Today's guest post is by Peppercommer and RepChatter Co-host Deb Brown. Be sure to check out Deb's blog, StandUpExecutive.com.
What’s one of the best ways to diffuse anger? Humor! We prefer to say comedy, but according to Michael H. Smith, Ph.D., humor creates an unexpected response that can change an angry situation into a productive one. The reason we, at Peppercom, prefer comedy is because, in the words of our great Chief Comedy Officer, Clayton Fletcher, humor makes you smile and comedy makes you laugh.
In addition, Smith talks about the importance of self-deprecating humor and how it can turn an argument into a calmer discussion. “It’s safest to laugh at yourself. Even if you don’t believe you’re at fault, a funny, self-deprecating remark can reduce tension.”
This is why comedy (or humor) is so important in the workplace. When employees are under a lot of stress, it’s very easy for one person to lash out at or start an argument with a colleague. Yet, saying something unexpected that is also funny can quickly diffuse the situation. After all, if you laugh at something someone says, it’s almost impossible to remain angry at that person.
But, organizations need to think about incorporating comedy on an ongoing basis in order to create a good workplace that consistently demonstrates respect for one another and understands how to handle stress. Comedy will never eliminate tension from an office, but it will help employees deal with it in the right way and improve overall morale.
Comedy has to become part of the workplace’s DNA so that it becomes second nature to the employees. And, I don’t mean telling jokes at the water cooler every morning. When you incorporate comedy into the workplace, you learn how comedic skills translate to business skills. And, when comedy becomes part of the culture, the way employees deal with stress completely changes.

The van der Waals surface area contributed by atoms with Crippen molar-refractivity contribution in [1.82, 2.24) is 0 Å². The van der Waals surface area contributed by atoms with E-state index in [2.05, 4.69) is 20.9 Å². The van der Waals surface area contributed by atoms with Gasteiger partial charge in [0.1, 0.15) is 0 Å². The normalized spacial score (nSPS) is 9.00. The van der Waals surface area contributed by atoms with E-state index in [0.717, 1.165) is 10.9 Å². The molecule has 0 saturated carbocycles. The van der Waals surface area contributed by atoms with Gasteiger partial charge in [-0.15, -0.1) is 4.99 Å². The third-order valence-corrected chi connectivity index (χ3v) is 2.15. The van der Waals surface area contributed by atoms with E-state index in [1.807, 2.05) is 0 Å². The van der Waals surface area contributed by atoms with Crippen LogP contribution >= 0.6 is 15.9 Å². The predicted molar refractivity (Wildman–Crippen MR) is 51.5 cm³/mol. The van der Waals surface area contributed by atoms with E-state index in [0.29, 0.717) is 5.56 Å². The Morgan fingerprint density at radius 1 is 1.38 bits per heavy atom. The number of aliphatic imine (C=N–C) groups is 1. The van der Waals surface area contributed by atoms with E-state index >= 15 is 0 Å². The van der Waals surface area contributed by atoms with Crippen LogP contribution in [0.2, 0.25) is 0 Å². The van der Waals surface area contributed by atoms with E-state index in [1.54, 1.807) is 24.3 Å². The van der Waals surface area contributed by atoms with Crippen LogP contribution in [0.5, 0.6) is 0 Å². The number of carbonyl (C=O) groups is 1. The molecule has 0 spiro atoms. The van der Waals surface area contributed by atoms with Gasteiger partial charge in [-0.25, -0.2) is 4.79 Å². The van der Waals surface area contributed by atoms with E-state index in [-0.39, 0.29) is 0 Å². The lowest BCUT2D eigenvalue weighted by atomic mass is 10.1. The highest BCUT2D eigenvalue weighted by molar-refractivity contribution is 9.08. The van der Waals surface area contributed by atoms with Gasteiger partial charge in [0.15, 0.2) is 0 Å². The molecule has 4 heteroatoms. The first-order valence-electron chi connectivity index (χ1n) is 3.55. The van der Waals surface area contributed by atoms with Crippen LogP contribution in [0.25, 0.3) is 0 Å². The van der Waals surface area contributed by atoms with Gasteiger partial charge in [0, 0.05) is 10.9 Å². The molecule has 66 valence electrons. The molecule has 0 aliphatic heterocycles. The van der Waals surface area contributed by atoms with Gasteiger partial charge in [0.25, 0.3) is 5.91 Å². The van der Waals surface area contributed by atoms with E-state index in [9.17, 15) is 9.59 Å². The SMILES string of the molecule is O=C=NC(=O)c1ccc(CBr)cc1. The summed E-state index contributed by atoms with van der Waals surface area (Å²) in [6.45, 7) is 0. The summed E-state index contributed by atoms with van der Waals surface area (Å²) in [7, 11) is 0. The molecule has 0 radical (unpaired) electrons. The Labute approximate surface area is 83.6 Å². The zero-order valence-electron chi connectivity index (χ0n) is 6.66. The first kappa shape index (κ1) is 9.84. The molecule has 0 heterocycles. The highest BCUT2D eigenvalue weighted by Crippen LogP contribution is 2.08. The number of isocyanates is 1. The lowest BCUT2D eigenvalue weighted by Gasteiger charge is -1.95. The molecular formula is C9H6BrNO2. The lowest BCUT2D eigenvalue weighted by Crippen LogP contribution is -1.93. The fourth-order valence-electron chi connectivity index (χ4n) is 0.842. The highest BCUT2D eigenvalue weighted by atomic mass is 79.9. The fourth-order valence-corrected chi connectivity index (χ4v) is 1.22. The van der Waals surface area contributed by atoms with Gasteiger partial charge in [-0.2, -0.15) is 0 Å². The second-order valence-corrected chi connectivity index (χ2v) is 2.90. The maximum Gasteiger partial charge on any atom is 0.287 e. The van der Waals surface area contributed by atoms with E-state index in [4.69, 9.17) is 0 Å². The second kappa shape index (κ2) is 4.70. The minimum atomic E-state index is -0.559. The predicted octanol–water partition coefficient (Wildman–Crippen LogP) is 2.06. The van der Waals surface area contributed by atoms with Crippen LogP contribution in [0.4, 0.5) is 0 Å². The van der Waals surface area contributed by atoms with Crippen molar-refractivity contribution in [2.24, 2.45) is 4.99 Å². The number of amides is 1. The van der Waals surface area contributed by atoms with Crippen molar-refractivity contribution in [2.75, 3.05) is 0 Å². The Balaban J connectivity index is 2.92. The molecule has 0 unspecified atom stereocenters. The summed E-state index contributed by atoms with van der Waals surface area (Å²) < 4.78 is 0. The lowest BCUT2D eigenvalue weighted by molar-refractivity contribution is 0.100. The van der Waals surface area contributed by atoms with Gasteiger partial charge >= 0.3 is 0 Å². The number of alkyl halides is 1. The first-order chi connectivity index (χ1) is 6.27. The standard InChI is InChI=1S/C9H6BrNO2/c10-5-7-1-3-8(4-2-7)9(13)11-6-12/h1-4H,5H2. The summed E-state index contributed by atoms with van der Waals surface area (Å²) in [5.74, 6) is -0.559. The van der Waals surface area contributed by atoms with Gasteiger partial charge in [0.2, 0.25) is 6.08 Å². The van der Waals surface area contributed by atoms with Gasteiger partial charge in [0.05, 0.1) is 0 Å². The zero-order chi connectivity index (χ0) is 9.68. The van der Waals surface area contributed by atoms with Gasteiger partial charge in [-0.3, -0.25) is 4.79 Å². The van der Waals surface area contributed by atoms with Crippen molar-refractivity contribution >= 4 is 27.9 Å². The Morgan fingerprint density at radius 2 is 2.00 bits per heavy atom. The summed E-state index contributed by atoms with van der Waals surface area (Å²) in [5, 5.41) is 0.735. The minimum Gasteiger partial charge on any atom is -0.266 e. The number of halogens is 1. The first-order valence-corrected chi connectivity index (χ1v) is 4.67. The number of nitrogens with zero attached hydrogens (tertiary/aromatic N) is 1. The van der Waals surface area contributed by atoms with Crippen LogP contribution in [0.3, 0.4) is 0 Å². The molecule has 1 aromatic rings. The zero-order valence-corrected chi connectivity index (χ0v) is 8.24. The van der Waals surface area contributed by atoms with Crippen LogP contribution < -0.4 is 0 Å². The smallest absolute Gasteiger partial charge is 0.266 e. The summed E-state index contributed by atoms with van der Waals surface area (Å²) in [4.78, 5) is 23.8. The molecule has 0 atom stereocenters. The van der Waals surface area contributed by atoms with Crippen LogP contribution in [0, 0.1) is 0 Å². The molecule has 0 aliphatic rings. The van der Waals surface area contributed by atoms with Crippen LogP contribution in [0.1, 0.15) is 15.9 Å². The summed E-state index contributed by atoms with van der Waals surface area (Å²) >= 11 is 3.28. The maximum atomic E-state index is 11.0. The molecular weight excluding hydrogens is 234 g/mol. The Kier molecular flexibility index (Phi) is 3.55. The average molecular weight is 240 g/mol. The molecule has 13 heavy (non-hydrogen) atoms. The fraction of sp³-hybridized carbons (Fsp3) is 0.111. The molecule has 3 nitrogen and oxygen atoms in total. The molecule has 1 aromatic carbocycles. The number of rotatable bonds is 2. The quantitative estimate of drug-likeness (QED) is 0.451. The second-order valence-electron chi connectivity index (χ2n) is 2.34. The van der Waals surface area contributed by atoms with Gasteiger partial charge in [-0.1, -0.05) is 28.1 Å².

When you laugh, your brain releases endorphins that make you feel good. When you feel good, you can’t be angry.
My boss, RepMan Steve Cody, reminded me of a story he heard from public relations executive Howard Rubenstein at a conference. He and one of his account teams were in a very tense discussion with a client. The client was yelling that he deserved to be on the cover of BusinessWeek and it was the agency’s team’s fault for not making it happen. Rubenstein leaned back in his chair, pulled out a toy gun, slid it across the table and said, “You want to be on the cover of BusinessWeek? Here, go shoot someone. We’ll get you on the cover.” After a second, the client laughed out loud and the tension was relieved.
Have you ever diffused a bad situation by making someone laugh? Has anyone done that to you? How did it make you feel?